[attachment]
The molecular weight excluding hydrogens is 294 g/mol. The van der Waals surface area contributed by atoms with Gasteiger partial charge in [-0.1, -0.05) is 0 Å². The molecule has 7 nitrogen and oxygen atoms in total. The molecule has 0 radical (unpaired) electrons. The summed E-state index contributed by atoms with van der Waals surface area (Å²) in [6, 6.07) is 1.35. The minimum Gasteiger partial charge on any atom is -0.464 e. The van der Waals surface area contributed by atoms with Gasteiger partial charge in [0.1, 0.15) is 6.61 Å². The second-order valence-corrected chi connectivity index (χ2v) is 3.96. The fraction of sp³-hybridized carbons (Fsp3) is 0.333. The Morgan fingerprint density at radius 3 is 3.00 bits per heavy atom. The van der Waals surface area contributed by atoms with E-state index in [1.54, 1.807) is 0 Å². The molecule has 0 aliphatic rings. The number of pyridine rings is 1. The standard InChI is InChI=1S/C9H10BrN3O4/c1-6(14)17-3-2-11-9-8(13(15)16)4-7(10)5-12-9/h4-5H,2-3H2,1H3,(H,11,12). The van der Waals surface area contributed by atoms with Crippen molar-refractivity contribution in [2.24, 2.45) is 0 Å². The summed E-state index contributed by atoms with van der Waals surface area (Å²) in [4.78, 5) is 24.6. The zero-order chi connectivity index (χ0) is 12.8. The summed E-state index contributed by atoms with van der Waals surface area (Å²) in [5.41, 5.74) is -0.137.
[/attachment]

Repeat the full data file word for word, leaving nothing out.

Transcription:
The molecular weight excluding hydrogens is 294 g/mol. The van der Waals surface area contributed by atoms with Gasteiger partial charge in [-0.1, -0.05) is 0 Å². The molecule has 7 nitrogen and oxygen atoms in total. The molecule has 0 radical (unpaired) electrons. The summed E-state index contributed by atoms with van der Waals surface area (Å²) in [6, 6.07) is 1.35. The minimum Gasteiger partial charge on any atom is -0.464 e. The van der Waals surface area contributed by atoms with Gasteiger partial charge in [0.1, 0.15) is 6.61 Å². The second-order valence-corrected chi connectivity index (χ2v) is 3.96. The fraction of sp³-hybridized carbons (Fsp3) is 0.333. The Morgan fingerprint density at radius 3 is 3.00 bits per heavy atom. The van der Waals surface area contributed by atoms with E-state index in [1.54, 1.807) is 0 Å². The molecule has 0 aliphatic rings. The number of pyridine rings is 1. The standard InChI is InChI=1S/C9H10BrN3O4/c1-6(14)17-3-2-11-9-8(13(15)16)4-7(10)5-12-9/h4-5H,2-3H2,1H3,(H,11,12). The van der Waals surface area contributed by atoms with Crippen molar-refractivity contribution in [2.24, 2.45) is 0 Å². The summed E-state index contributed by atoms with van der Waals surface area (Å²) in [4.78, 5) is 24.6. The zero-order chi connectivity index (χ0) is 12.8. The summed E-state index contributed by atoms with van der Waals surface area (Å²) in [5.41, 5.74) is -0.137.